Let me start today’s column by saying …
I’m not usually so lacking for words. But the response to my Otto tribute button has left me stunned and humbled. It also has shown just how deep the level of public outrage is for what happened three years ago to a mentally ill Spokane janitor named Otto Zehm.
Otto, of course, was the innocent man who died following a violent March 18, 2006, encounter with cops in a Spokane convenience store.
And much to our shame, no charges have been filed – no justice done.
On Tuesday I offered free buttons for people to wear as a way of keeping Otto’s memory alive.
It appears that about 400 of you took me up on this proposition.
Sorry to be a little fuzzy. Every time I think I’ve got a handle on the e-mails, voicemail messages and letters, more requests roll in.
Since so many of the requests are for multiple buttons … Well, I’m fairly confidant that we will burn through the 1,000 buttons I ordered from Button Up.
But please be patient. With help from Mary Beth Donelan – our amazing newsroom administrative manager – we’ve compiled a mailing list and the buttons are on their way.
I can’t tell you enough how encouraging it is to see that so many people still care about Otto.
And not just people in Spokane. Requests for Otto buttons poured in from all over the region.
Shonto Pete was one of the callers.
I probably don’t need to introduce him. Pete was shot in the head by off-duty Spokane police officer Jay Olsen, who is currently on trial.
Pete told me he wanted to wear an “Otto” button during upcoming interviews with the media.
Another Spokane caller asked if he could swing by the newspaper and pick up two buttons. He and his wife, he said, were bound for Las Vegas and they didn’t want to leave town without them.
A bar owner and two bartenders called. They asked for extra buttons to give to customers.
Two car dealers called offering to help foot the bill for another run of buttons.
A woman asked for 50 buttons to hand out to all her friends.
More than a few of those who contacted me pointed out the eerie irony of a national story that appeared in The Spokesman-Review the same day as my button column.
A Texas jury “awarded $3 million to the mother of a mentally ill man who died after he was shocked 18 times with a stun gun and hogtied during an arrest,” the story reported.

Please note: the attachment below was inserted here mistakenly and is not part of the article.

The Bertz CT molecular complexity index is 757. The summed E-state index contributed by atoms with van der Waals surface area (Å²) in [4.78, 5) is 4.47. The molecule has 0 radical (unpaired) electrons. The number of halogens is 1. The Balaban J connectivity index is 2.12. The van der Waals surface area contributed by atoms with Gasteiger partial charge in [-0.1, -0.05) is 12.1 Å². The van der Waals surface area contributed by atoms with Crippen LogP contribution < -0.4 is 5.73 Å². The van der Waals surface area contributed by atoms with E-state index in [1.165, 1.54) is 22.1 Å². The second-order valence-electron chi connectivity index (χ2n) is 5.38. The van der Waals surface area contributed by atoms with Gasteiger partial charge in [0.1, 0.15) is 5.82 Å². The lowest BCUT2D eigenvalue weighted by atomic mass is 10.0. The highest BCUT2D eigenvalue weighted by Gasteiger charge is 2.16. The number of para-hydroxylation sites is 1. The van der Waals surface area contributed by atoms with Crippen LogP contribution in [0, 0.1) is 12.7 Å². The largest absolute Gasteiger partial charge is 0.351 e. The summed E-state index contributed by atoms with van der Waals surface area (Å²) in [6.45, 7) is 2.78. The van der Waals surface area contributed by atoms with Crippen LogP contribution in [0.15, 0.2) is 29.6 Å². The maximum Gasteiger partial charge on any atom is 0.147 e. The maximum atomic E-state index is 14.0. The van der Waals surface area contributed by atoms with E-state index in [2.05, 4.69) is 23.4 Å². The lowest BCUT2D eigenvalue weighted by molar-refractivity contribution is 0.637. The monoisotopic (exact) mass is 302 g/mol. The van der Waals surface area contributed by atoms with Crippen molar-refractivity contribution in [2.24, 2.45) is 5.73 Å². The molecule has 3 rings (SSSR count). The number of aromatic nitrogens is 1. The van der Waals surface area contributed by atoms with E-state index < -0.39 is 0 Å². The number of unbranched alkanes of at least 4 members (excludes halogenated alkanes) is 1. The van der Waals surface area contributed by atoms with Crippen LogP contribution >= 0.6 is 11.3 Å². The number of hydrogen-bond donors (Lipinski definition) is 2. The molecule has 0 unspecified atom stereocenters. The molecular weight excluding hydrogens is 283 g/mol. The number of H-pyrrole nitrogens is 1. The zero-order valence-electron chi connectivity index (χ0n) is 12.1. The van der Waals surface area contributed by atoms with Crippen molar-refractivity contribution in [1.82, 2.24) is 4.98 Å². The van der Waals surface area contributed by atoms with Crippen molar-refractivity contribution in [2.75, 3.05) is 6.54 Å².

“We can hope Otto Zehm’s mother, family and friends will find comparable justice!” observed Janice of Spokane in an e-mail to me.
Here are a few more selected quotes from some of those who ordered Otto buttons:
•“As for Mayor Verner and Chief Kirkpatrick – if that’s their idea of ‘proper police procedure’ then no one in this community is safe.” – Tom of Spokane
•“How about sending one of those buttons to the police chief, think she’d wear it?” – Mel of Spokane
•“I am ashamed to admit that something that outraged me so much three years ago has been all but forgotten until I saw your article today. I would like a button to remind myself and others that we still care … .” – Erin of Spokane
•“Along with many, many people, I’m stifling the anger until this is resolved, hopefully justly. I don’t want my attachment to Spokane to continue to be shadowed by anger and disgust.” – Cathy of Spokane
•“I’m requesting an Otto button to wear on my lanyard at work every day. … I will share Otto’s story every chance I am given. I will not forget him.” – Candace of Spokane
•“It seems as if the local authorities would like nothing better than to have this shameful episode fade away without having to accept responsibility.” – Andrew of Spokane
•“It breaks my heart that this is the most we can do for Otto, but we’ll wear our buttons every day this month and gladly tell his story where we go.” – Chelsea of Colville
•“I can’t believe that not even an apology has come forth.” – Larry of Spokane
•“If you send me a button or two, I’ll wear them until they are faded and chipped beyond recognition.” – L.H. of Colville
•“My boyfriend also plays in a band and said he would wear his (button) on his guitar strap, too.” – Sharon of Spokane
•“Otto was a very special man whom we must show our respect – to both he and his family and, hopefully, in the process, stop this brutality by our local law enforcement.” – Joan of Mead
•“Anyone who believes in the dignity of all men and women should be wearing one of Otto’s buttons.” – Karen of Spokane
•“That could have been my son.” – Yolanda of Spokane
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